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Greece Evidences the Weaknesses of the Euro

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Greece is, once again, on the verge of bankruptcy and, once again, is asking its European partners for help. These partners are reluctant to do so, but cannot completely ignore their responsibility on what is quickly becoming the failure of the Eurozone, the 11 countries using the Euro as their own currencies.

The criteria of the Maastricht Treaty that support the Euro exploded in Greece. Lack of financial discipline is common in Greece: the public sector is widely corrupt, the underground economy is estimated at 25% of the economy, and the wealthy hardly pay any taxes. What is therefore at stake is a transformation of the Greek mentalities.

With $450 billion of public debt Greece's credit rating has recently been lowered by Fitch Ratings to BBB from A. If Greece were not part of the European Union, it would not reach investment grade. Rather than dispatching people to examine ways to improve its situation, Greece's rating Prime Minister reacted by accusing Fitch to "threaten Greece's sovereignty".

When the European Union launched the Euro ten years ago, several mechanisms were put in place to force the convergence of the European economies. It was indispensable for the coherence and the credibility of the new European currency that is now the currency of over 300 million Europeans. They were looking at a maximum of 60% of total sovereign debt to GDP and did not allow a budget deficit over and above 3% each year. Greece is at 107% and 9% respectively.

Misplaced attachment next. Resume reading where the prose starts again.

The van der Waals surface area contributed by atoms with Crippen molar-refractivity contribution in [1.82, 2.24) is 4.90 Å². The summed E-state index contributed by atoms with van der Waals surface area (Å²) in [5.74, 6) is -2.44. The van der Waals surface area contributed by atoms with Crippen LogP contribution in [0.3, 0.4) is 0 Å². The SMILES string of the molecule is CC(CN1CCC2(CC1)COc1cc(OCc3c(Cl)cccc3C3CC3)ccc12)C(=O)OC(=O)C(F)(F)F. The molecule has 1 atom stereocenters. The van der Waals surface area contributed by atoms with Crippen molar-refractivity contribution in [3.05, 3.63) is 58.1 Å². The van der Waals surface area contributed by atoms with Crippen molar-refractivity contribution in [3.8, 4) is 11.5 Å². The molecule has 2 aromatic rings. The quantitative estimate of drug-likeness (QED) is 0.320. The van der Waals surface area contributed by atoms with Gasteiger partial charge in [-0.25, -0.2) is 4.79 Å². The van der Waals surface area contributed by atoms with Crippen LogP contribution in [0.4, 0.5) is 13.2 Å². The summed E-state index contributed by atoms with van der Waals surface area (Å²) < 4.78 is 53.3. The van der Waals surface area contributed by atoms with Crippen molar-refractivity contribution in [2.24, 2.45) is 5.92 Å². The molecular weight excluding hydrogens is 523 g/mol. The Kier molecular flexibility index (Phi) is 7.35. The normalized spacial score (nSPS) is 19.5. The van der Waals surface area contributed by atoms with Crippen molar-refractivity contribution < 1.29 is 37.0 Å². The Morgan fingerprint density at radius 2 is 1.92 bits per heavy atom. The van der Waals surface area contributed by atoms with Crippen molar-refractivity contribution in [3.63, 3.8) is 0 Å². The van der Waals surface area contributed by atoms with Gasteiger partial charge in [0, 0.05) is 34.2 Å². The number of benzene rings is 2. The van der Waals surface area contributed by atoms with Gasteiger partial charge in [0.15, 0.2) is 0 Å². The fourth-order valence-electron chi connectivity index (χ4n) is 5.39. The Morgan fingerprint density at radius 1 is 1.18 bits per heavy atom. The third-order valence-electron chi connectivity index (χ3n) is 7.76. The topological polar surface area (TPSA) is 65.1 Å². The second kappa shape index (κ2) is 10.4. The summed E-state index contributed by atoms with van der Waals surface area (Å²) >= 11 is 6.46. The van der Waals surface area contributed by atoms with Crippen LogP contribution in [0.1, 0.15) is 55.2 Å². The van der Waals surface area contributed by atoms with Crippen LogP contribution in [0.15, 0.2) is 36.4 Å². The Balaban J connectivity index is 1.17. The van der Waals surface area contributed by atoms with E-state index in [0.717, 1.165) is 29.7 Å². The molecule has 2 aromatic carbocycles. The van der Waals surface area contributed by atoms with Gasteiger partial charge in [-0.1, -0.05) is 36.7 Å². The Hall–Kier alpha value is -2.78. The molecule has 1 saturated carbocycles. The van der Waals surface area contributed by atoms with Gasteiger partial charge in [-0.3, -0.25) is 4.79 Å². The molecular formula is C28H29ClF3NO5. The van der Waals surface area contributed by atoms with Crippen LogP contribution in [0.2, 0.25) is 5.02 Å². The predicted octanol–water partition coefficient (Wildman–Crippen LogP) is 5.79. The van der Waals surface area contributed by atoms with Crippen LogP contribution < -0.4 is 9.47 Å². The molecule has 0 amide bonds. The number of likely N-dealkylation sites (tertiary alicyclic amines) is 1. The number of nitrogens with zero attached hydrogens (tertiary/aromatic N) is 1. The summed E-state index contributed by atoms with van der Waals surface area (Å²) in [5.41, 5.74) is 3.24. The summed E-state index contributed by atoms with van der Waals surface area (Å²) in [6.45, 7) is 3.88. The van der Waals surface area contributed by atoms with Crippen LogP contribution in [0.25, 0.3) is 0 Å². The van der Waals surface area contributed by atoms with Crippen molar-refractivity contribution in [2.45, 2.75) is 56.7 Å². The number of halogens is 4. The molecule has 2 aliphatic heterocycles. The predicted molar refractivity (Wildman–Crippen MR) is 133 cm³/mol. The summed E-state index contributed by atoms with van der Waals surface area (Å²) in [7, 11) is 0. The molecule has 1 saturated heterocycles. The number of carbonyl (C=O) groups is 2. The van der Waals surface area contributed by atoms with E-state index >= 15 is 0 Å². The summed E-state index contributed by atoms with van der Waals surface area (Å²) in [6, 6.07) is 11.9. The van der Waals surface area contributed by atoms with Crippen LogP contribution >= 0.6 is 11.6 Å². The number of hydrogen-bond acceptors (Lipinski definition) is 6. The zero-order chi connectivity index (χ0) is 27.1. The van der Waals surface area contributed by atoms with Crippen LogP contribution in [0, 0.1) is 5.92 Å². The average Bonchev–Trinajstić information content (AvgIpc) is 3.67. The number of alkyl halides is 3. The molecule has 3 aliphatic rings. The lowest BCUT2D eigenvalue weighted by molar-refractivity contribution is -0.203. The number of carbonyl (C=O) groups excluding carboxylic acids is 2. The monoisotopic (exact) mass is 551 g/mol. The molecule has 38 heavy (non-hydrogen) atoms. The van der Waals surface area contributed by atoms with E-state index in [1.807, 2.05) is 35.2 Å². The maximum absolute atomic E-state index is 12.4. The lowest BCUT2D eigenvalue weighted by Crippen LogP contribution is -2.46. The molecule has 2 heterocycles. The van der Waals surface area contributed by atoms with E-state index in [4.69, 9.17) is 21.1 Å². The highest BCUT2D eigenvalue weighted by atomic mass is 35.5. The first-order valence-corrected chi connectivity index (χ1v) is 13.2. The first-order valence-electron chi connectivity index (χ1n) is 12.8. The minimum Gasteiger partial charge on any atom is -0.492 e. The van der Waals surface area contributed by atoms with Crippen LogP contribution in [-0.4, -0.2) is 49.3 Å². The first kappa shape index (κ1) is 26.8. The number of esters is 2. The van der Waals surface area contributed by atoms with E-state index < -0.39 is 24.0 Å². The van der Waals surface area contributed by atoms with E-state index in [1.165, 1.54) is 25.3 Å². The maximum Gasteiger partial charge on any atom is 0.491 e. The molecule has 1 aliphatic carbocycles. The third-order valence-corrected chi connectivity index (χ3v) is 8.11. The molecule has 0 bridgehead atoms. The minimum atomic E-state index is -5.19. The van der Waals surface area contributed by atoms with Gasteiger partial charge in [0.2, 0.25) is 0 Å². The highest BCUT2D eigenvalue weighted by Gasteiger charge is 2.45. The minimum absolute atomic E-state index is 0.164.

Greece has the highest public debt and the highest public deficit of its recent 16 years. It would be completely absurd to allow Greece to refuse IMF assistance to avoid urgent corrective measures and obtain them without condition from Europe. Greece should look at the stringent economic measures taken by Ireland to correct a much lower deficit. The accumulation of that debt is not new and took years to build. Nobody amongst the European institutions (Commission, European Central Bank and regulators) was blind to the situation. So why did they not act?

This is precisely the question that we need to ask ourselves: it is nice to have criteria but if there is no independent authority to implement the corrective measures and impose sanctions on the failing Member States they are meaningless. In fact, the sanctions are the prerogative of the Member States: in other words, it is political bargain. When President Sarkozy refuses austerity measures to curb its own public deficit, where will Europe find a way to act on Greece?

The complacency of the European Governments predates the financial crisis but has been exacerbated by the numerous interventions of stimulus plans.. For years Europe has accepted a reporting of the Greek financial situation that was notoriously questionable. Only last week a squad of Eurostat, the European statistical bureau landed in Athens to "verify the numbers".

Greece's situation and the European reaction demonstrates the dangers of a common currency without economic authorities empowered to preempt such a crisis or to correct and sanction non-compliance to IRS own rules. At least German Chancellor Angela Merkel admitted that all member states had a "common responsibility" in the Greece situation.

Every nation makes mistakes: the test will be in the ability of Europe to impose measures similar to the IMF interventions for its support of Greece, not just "encourage Greece to take remedial action" as Jean-Claude Trichet, President of the European Central Bank stated yesterday. He does not have the powers to act.

Unless decisive action is taken, the Euro will be the first victim of that lack of fiscal and monetary discipline. Let's hope it will be the electroshock therapy Greece needs, but also an opportunity for the Eurozone to reflect on its failure.

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